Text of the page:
Former Vice President Mike Pence says he’s not endorsing Trump

NEW YORK (AP) — Former Vice President Mike Pence says he will not be backing Donald Trump in the 2024 election.

“It should come as no surprise that I will not be endorsing Donald Trump this year,” Pence said in an interview with Fox News Channel Friday, weighing in for the first time since the former president became the presumptive GOP nominee. Pence ran against Trump for their party’s nomination but dropped his bid before voting began last year.

The decision makes Pence the latest in a series of senior Trump administration officials who have declined to endorse their former boss’s bid to return to the Oval Office. While Republican members of Congress and other GOP officials have largely rallied behind Trump, a vocal minority has continued to oppose his bid.

It also marks the end of a metamorphosis for Pence, who had long been seen as one of Trump’s most loyal defenders but broke with his two-time running mate by refusing to go along with Trump’s unconstitutional scheme to try to remain in power after losing the 2020 election. When Trump’s supporters stormed the Capitol on Jan. 6, 2021, trying to disrupt the certification of Joe Biden’s win, Pence was forced to flee to a Senate loading dock as rioters chanted, “Hang Mike Pence!” outside.

In order to participate in the Republican primary debates, Pence was required to sign a pledge saying that he would support the party’s eventual nominee. And during the first debate in Milwaukee, Pence was among the candidates who raised their hands when asked whether they would support Trump even if he were convicted in one of his four criminal indictments.

But Pence had made clear he had come to harbor serious reservations about Trump’s actions and his policy stances.

“I believe anyone that puts themselves over the Constitution should never be president of the United States and anyone who asks someone else to put them over the Constitution should never be president of the United States again,” he said during his campaign launch speech.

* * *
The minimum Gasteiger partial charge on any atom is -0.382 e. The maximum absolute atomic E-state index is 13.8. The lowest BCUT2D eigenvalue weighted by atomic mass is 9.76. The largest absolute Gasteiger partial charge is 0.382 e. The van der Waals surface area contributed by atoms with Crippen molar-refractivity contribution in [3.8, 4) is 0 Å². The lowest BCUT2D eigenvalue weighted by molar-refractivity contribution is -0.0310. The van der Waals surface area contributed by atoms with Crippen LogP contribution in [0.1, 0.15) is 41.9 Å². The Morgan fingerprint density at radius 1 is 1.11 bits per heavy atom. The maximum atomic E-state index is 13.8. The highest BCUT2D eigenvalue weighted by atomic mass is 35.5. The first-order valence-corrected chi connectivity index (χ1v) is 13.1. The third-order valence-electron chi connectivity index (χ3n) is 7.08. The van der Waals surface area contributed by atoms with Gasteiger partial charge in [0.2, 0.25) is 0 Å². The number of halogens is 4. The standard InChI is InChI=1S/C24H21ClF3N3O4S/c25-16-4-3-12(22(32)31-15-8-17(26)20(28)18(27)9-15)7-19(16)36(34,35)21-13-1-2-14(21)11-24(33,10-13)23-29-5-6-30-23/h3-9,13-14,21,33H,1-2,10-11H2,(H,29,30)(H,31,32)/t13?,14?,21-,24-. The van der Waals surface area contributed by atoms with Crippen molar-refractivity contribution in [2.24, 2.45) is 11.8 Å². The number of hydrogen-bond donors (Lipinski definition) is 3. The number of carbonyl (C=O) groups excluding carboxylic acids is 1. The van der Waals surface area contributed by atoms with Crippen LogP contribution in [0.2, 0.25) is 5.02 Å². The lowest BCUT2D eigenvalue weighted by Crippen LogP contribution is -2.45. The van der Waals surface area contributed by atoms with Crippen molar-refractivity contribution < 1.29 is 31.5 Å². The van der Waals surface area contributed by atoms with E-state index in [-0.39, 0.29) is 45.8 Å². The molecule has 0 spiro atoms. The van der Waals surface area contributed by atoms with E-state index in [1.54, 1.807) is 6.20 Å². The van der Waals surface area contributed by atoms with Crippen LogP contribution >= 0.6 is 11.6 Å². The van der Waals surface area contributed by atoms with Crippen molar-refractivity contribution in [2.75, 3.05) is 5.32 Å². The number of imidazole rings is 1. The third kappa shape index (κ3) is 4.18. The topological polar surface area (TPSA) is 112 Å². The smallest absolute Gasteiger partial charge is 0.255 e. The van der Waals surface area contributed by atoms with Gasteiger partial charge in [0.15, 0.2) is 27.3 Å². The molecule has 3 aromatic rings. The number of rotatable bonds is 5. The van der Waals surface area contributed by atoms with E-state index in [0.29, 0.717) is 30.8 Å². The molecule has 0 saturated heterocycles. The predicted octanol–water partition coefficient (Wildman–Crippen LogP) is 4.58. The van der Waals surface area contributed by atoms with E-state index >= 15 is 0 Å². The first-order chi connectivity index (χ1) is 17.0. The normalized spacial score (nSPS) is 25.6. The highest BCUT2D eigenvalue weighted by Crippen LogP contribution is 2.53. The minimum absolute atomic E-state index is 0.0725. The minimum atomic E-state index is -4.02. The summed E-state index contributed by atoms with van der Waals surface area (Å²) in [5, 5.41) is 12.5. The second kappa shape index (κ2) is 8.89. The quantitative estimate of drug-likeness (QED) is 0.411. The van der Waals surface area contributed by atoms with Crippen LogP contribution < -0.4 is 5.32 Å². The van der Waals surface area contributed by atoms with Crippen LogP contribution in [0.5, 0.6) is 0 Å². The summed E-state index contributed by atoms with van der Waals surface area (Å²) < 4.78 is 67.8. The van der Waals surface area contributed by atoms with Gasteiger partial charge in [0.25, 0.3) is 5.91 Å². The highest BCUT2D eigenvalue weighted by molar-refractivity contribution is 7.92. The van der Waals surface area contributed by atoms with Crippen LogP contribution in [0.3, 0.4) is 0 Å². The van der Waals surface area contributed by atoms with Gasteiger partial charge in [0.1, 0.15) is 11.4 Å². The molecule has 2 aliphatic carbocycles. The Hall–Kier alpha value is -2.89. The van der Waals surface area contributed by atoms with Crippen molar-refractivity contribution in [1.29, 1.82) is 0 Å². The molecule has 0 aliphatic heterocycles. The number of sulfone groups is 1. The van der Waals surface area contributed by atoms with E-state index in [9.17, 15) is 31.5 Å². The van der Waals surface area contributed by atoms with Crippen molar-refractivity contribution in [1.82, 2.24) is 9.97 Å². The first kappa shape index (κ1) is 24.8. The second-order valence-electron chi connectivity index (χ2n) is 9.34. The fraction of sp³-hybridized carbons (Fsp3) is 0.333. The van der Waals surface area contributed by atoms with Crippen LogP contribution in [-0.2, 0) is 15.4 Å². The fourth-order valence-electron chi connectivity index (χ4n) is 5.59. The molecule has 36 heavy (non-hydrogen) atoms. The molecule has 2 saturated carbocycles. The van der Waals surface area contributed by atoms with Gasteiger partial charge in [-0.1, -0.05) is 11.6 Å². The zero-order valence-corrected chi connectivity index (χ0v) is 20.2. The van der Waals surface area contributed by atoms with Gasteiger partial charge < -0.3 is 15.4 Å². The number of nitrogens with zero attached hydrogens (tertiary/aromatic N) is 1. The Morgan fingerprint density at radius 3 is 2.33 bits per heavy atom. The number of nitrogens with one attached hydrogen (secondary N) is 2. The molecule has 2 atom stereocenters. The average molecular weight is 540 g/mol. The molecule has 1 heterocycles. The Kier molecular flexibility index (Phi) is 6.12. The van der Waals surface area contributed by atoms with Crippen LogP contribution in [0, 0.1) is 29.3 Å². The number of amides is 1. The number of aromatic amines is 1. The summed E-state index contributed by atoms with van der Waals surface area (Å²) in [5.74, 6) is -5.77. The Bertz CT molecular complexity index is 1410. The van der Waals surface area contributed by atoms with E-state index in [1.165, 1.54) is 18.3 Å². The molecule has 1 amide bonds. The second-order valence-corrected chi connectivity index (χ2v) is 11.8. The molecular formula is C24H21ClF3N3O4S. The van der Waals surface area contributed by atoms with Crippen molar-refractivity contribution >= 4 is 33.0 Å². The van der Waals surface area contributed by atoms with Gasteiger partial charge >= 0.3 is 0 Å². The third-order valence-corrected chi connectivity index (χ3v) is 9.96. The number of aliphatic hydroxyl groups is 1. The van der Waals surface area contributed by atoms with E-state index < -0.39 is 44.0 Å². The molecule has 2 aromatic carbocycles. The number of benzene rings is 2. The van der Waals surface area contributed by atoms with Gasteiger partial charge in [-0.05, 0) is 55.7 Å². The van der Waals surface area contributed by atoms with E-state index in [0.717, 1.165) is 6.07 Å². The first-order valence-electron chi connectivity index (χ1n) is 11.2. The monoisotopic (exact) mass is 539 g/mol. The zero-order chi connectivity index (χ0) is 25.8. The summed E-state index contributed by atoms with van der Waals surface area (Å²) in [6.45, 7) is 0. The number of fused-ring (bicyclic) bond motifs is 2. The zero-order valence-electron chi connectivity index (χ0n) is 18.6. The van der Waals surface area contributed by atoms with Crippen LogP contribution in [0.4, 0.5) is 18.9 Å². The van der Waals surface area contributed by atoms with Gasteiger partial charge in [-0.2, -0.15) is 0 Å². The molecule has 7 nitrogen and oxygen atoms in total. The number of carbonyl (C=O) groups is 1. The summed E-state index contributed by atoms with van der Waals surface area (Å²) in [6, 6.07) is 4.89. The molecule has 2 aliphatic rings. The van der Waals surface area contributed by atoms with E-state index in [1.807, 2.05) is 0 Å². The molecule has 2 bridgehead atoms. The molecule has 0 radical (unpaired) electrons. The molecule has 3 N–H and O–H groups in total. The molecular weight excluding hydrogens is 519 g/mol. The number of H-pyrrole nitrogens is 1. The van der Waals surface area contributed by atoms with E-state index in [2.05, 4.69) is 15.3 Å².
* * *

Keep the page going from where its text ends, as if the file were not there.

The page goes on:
As the campaign progressed, he raised alarms about the party’s resistance to sending aid to Ukraine and called on his fellow Republicans to reject what he called the “siren song of populism” espoused by Trump and his followers.

In the interview on Fox’s “The Story with Martha MacCallum,” Pence said he was “incredibly proud” of his and Trump’s record in office, but said, “During my presidential campaign I made it clear that there were profound differences between me and President Trump on a range of issues, and not just our difference on my Constitutional duties that I exercised on January the 6th.”

“I mean, as I have watched his candidacy unfold, I’ve seen him walking away from our commitment to confronting the national debt. I’ve seen him starting to shy away from a commitment to the sanctity of human life,” he went on, also referencing what he called Trump’s “reversal on getting tough on China and supporting our administration’s effort to force” the sale of the popular TikTok app.

“In each of these cases, Donald Trump is pursuing and articulating an agenda that is at odds with the conservative agenda that we governed on during our four years. And that’s why I cannot in conscience endorse Donald Trump in this campaign,” he said.

Pence declined to say whom he would be voting for — “I’m going to keep my vote to myself,” he said — but made clear it wouldn’t be Biden.

“I would never vote for Joe Biden,” he said. “I’m a Republican.”

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